A referendum on the Fowey Neighbourhood Development Plan was held last Thursday (27 February) and saw 90 per cent of 633 residents vote in favour of its adoption.
Prepared by Fowey Town Council, the plan states: "New open market housing will only be permitted where there is a condition restricting occupancy as a Principal Residence."
At least five other neighbourhood plans containing similar policies, restricting the use of newly built properties as second homes, have been adopted in Cornwall in recent years.
The first was St Ives, whose neighbourhood plan was backed in a referendum in May 2016 and survived a High Court challenge in November that year.
Outlining justification for the second homes policy, the Fowey neighbourhood plan cites a 2011 census estimate that says second homes comprise 26.5 per cent of the town's housing stock.
"One impact of second homes is to force up property prices beyond the reach of local people," the plan says.
According to the document, nearly 80 per cent of respondents to a 2015 community questionnaire agreed that limits should be imposed on the growth of second home ownership in Fowey.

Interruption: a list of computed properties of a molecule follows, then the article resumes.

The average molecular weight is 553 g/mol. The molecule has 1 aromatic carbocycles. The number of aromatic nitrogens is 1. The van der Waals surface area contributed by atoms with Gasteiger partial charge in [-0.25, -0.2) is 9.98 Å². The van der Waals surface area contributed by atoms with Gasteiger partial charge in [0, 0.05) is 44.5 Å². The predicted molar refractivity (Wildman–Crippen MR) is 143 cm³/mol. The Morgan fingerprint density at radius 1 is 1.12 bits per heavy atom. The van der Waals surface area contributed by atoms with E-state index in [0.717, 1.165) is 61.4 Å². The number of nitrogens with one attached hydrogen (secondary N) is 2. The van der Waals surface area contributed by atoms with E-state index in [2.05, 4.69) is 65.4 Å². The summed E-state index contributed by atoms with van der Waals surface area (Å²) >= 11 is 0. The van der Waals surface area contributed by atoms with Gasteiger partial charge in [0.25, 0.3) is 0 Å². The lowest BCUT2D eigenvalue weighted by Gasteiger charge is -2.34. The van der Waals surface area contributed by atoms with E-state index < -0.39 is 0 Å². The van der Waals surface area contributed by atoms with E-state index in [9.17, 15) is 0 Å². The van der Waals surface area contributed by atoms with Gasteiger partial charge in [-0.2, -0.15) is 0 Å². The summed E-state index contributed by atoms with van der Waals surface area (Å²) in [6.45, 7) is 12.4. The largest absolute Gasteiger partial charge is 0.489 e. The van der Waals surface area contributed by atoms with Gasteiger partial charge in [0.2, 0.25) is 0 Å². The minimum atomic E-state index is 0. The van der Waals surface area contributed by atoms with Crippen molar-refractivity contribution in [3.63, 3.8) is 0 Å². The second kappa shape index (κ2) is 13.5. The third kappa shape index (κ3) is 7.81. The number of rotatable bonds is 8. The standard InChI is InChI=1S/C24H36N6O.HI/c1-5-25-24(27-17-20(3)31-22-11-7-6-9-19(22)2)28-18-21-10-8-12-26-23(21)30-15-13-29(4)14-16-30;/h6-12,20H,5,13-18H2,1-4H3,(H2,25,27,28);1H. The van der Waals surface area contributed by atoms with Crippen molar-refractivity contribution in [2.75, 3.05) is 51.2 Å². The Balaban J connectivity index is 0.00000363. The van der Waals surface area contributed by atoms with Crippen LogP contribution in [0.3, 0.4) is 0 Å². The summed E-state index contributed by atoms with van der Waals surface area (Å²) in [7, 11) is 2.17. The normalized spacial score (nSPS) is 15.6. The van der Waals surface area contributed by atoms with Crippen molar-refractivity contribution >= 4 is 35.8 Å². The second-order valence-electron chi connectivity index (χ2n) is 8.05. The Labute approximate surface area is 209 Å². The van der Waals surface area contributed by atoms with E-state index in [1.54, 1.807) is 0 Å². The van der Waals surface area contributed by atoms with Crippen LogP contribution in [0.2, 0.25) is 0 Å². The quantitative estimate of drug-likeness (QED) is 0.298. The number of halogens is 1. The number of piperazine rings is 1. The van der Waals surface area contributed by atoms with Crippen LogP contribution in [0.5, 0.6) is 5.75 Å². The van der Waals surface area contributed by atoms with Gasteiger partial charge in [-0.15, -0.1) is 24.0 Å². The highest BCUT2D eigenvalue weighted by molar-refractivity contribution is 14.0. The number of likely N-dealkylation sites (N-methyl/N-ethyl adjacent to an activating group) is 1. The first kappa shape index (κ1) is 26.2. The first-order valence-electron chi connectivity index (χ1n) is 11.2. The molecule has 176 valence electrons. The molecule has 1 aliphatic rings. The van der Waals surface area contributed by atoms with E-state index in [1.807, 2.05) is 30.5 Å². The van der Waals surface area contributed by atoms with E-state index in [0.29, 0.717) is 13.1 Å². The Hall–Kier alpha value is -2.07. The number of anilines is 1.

The second homes policy states that owners of new homes with the principal residence condition attached will be required to "keep proof that they are meeting the condition".
Evidence can include residents being registered on the local electoral register and using local services such as healthcare facilities and schools, the plan says.
In an examination report published in September 2019, an inspector warned that the second homes policy had "serious implications" and required "strong evidence to support the imposition of such a restriction".
The inspector noted community support for the policy and said she was satisfied that the number of empty or second homes was "having a negative impact on the community and local economy".
She added that she had considered the 2016 High Court judgement that concluded a similar policy in the St Ives neighbourhood plan had been imposed "in pursuit of legitimate public interests".
The Fowey neighbourhood plan states that Cornwall Cornwall has confirmed the parish does not need to deliver any new dwellings over the plan period to 2030, because it sits within an Area of Outstanding Natural Beauty.
"However, it is acknowledged that there is a local housing need across the parish," the plan states, adding that small scale development will be supported "to provide affordable housing for local need" and to "accommodate the changing requirements of full time residents".
A Planning feature examining how communities are using neighbourhood plans to block second homes can be found here.